The peat beneath the mangrove plants is made up of submerged silt and partially degraded organic materials and is stretched approximately 10 feet below the coastal sea line in certain sites examined for this study.
Little oxygen reaches the lowest peat layer, which is likely why the scientists detected no fungus alive in there; fungi are generally present in practically every ecosystem on Earth.
However, most fungi that specialize in the breakdown of carbon compounds require oxygen.
In future mangrove peat research, scientists may look into the lack of fungus further.
More than 1,100 different species of bacteria live beneath the mangroves, consuming and excreting a wide range of chemical components.
The fewer microorganisms you find in peat soils, the deeper you go.
Not much can break the carbon down there, or the peat itself, for that matter," said Mia Maltz, a UCR microbial ecologist, and research author. "Because it lasts so long, it's difficult to manufacture more of it or replicate the communities of microorganisms that live inside it."
Other ecosystems on Earth are known to have similarly aged or even older carbon, such as Arctic or Antarctic permafrost, where the ice hasn't yet thawed, allowing gas release, and potentially other mangrove forests.
The researchers are now scouting mangrove research sites in Hawaii, Florida, and Mexico's Yucatan Peninsula.
These locations are preserving carbon that has been there for millennia.
Disturbing them would result in carbon emissions that we would be unable to fix anytime soon, according to Matthew Costa, a UC San Diego marine ecologist and the paper's first author.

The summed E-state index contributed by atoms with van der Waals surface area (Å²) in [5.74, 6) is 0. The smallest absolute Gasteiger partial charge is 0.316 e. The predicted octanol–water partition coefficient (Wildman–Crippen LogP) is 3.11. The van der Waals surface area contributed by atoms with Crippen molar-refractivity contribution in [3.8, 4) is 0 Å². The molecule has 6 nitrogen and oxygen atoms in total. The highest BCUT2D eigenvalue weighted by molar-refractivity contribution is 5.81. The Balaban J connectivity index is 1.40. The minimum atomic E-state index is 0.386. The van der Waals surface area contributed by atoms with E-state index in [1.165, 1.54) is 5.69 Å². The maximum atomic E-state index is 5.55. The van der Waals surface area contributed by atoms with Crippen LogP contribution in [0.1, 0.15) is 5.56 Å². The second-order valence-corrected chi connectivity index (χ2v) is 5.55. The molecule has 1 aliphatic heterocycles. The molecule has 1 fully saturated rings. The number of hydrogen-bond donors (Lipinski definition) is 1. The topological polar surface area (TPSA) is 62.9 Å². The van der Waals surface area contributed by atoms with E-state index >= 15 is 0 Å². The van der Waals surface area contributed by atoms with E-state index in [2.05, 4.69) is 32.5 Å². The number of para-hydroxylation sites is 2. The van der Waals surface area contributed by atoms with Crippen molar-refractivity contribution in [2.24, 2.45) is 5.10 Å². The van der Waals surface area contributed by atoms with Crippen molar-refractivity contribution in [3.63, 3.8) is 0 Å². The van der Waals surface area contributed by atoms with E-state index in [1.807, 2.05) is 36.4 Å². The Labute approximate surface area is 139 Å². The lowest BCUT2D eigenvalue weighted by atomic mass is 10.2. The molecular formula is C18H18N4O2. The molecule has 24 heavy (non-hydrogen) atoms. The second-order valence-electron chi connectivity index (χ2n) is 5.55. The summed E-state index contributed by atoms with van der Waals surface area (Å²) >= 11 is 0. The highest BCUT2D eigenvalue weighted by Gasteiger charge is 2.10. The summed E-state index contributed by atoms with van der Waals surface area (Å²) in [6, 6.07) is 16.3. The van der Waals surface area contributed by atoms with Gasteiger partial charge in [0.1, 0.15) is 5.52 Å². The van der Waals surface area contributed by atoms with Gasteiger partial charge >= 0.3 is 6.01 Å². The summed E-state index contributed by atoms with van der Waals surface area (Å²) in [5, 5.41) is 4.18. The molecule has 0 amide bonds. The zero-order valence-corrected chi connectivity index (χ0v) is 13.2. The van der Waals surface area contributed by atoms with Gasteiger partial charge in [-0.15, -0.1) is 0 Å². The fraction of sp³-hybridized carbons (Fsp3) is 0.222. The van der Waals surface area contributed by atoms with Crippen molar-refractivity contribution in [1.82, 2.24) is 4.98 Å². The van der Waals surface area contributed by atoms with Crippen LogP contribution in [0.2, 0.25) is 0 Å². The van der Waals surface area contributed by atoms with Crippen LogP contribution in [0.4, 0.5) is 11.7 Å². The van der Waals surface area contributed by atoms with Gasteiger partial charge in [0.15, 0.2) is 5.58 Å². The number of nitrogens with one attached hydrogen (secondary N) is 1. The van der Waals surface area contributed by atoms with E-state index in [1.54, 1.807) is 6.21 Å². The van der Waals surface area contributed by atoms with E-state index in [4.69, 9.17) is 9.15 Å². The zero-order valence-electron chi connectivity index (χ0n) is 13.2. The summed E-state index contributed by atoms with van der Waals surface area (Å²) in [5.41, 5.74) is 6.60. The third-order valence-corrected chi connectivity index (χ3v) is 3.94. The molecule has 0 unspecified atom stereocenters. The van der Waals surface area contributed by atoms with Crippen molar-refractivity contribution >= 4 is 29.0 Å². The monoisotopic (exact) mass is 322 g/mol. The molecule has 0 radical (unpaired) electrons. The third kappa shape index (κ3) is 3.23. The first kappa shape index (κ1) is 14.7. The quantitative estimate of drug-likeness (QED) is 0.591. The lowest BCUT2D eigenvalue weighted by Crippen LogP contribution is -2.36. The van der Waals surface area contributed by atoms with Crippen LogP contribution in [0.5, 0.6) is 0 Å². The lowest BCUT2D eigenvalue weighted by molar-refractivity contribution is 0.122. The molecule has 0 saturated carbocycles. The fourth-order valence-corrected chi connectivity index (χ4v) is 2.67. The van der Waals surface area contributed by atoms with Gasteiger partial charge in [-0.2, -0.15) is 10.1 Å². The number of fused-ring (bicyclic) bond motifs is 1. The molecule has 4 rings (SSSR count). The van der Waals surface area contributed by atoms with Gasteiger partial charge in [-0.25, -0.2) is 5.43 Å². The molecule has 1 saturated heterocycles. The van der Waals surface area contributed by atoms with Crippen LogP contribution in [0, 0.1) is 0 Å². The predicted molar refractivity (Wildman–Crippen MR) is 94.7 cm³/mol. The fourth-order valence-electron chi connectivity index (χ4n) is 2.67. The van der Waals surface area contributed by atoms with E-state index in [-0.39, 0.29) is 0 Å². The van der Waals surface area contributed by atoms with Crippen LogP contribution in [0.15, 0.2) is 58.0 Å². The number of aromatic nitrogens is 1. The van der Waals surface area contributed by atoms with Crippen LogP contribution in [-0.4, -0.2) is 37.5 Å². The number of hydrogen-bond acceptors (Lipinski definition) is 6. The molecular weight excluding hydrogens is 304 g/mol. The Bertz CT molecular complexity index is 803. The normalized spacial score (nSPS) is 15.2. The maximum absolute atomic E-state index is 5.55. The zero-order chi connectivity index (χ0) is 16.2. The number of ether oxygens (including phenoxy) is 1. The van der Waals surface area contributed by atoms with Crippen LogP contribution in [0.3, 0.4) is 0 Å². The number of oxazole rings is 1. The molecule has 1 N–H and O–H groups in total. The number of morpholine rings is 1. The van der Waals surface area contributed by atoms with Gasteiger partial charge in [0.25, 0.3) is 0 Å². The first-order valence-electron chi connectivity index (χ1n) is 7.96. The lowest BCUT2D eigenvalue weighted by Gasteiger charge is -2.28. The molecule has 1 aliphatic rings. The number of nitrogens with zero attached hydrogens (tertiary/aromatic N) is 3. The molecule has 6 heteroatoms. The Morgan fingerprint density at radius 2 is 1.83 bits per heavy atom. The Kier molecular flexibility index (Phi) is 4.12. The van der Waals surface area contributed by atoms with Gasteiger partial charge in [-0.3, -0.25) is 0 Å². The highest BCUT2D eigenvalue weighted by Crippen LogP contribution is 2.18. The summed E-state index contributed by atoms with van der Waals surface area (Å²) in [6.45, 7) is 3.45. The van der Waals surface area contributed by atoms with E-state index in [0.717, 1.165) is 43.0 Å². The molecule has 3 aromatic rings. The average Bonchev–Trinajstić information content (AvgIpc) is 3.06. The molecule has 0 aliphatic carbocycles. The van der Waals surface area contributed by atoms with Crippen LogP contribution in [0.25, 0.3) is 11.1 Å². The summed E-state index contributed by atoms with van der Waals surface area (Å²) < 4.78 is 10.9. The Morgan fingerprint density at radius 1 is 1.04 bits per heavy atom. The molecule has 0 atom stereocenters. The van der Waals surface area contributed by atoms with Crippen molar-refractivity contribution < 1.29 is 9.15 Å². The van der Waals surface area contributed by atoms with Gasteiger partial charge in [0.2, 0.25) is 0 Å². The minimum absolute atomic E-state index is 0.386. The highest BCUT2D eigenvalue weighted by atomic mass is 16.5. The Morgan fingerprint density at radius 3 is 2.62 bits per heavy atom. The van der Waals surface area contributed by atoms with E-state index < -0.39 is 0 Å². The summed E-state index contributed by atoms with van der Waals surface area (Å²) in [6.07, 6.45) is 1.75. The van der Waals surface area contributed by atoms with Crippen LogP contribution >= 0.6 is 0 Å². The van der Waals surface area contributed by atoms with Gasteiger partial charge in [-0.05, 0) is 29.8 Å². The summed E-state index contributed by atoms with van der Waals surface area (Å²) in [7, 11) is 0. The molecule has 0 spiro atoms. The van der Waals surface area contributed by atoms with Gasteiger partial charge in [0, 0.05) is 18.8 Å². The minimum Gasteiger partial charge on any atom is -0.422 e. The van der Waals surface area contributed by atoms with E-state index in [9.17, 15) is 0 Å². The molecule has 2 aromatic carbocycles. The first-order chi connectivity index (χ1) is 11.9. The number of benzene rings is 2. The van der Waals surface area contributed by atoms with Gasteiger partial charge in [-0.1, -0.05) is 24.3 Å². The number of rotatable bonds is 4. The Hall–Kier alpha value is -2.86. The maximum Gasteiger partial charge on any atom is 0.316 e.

Carbon dioxide contributes to the greenhouse effect, which causes the globe to warm.
Costa argued that leaving mangroves alone is one approach to prevent this problem from escalating.
Mangrove forests were traditionally thought to be marshy wastelands.
Planners, biologists, and coastal residents have all come to recognize them as the incredibly diverse and essential ecosystems that they are, as per the American Museum of Natural History
Mangroves, seagrass beds, and coral reefs all work together to maintain coastal zones healthy.
Thousands of species rely on mangroves for survival.
They also help to maintain shorelines, reducing erosion and preserving the land - and the people who live on it - from storms and waves.
Mangroves, seagrass meadows, and coral reefs are frequently found together and collaborate. The trees collect sediment and pollutants that would otherwise be washed into the sea.
Seagrass beds act as an additional barrier to silt and sludge that may suffocate the reefs.
Mangroves provide perfect breeding sites for a large proportion of the world's fish, shrimp, crabs, and other shellfish.
Many fish species, including barracuda, tarpon, and snook, seek refuge among the mangrove roots as youngsters, then migrate out to graze in the seagrass meadows as adults.
An estimated 75% of commercially harvested fish spend time in mangroves or rely on food webs traceable back to these coastal forests.
From bacteria to barnacles to Bengal tigers, mangrove forests provide a home for hundreds of species at all levels of the marine and forest food webs.
The trees provide habitat for bug species, enticing birds that seek refuge in the dense branches.
Hundreds of shorebird and migratory bird species, including kingfishers, herons, and egrets, use these coastal woodlands as breeding and resting grounds.
Crab-eating macaques, fisher cats, and gigantic monitor lizards prowl in the mangroves, as do endangered species like olive Ridley turtles, white-breasted sea eagles, tree climbing fish, proboscis monkeys, and dugongs.
And the soft soil beneath mangrove roots allows burrowing animals like snails and clams to hide. Other species feed in the fertile mud, such as crabs and shrimp.